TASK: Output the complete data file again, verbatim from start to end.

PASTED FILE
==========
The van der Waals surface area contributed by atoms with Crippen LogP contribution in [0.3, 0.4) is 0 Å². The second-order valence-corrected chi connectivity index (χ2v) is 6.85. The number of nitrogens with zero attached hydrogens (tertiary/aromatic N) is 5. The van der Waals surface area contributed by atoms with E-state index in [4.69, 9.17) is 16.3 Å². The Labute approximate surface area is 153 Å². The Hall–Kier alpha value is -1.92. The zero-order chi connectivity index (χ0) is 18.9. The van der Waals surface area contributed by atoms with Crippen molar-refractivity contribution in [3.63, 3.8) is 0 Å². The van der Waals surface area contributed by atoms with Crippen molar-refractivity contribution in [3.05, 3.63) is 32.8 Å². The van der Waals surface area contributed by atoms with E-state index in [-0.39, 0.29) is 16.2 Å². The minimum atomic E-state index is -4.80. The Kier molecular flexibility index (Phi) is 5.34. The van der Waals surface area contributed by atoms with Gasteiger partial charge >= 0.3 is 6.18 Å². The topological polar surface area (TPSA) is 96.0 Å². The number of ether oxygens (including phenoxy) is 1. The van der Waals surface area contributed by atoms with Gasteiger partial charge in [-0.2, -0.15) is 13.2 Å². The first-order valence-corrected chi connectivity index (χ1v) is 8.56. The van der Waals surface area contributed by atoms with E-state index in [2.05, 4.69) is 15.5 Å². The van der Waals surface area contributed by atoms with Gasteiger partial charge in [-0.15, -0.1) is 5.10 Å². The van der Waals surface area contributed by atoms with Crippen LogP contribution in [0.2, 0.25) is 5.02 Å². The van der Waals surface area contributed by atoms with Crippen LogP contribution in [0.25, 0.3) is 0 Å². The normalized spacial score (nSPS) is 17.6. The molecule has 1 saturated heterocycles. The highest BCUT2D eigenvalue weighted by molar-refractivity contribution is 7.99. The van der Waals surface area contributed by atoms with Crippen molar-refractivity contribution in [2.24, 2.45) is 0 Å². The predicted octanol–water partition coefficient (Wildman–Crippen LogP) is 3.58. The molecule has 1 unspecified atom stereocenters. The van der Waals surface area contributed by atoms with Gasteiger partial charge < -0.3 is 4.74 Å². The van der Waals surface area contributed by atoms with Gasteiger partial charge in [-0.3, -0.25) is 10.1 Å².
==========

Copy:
The van der Waals surface area contributed by atoms with Crippen LogP contribution in [0.3, 0.4) is 0 Å². The second-order valence-corrected chi connectivity index (χ2v) is 6.85. The number of nitrogens with zero attached hydrogens (tertiary/aromatic N) is 5. The van der Waals surface area contributed by atoms with E-state index in [4.69, 9.17) is 16.3 Å². The Labute approximate surface area is 153 Å². The Hall–Kier alpha value is -1.92. The zero-order chi connectivity index (χ0) is 18.9. The van der Waals surface area contributed by atoms with Crippen molar-refractivity contribution in [3.63, 3.8) is 0 Å². The van der Waals surface area contributed by atoms with Crippen molar-refractivity contribution in [3.05, 3.63) is 32.8 Å². The van der Waals surface area contributed by atoms with E-state index in [-0.39, 0.29) is 16.2 Å². The minimum atomic E-state index is -4.80. The Kier molecular flexibility index (Phi) is 5.34. The van der Waals surface area contributed by atoms with Gasteiger partial charge >= 0.3 is 6.18 Å². The topological polar surface area (TPSA) is 96.0 Å². The number of ether oxygens (including phenoxy) is 1. The van der Waals surface area contributed by atoms with Gasteiger partial charge in [-0.2, -0.15) is 13.2 Å². The first-order valence-corrected chi connectivity index (χ1v) is 8.56. The van der Waals surface area contributed by atoms with E-state index in [2.05, 4.69) is 15.5 Å². The van der Waals surface area contributed by atoms with Gasteiger partial charge in [-0.15, -0.1) is 5.10 Å². The van der Waals surface area contributed by atoms with Crippen LogP contribution in [0.2, 0.25) is 5.02 Å². The van der Waals surface area contributed by atoms with Crippen LogP contribution in [0.25, 0.3) is 0 Å². The normalized spacial score (nSPS) is 17.6. The molecule has 1 saturated heterocycles. The highest BCUT2D eigenvalue weighted by molar-refractivity contribution is 7.99. The van der Waals surface area contributed by atoms with Crippen molar-refractivity contribution in [2.24, 2.45) is 0 Å². The predicted octanol–water partition coefficient (Wildman–Crippen LogP) is 3.58. The molecule has 1 unspecified atom stereocenters. The van der Waals surface area contributed by atoms with Gasteiger partial charge < -0.3 is 4.74 Å². The van der Waals surface area contributed by atoms with Gasteiger partial charge in [-0.3, -0.25) is 10.1 Å².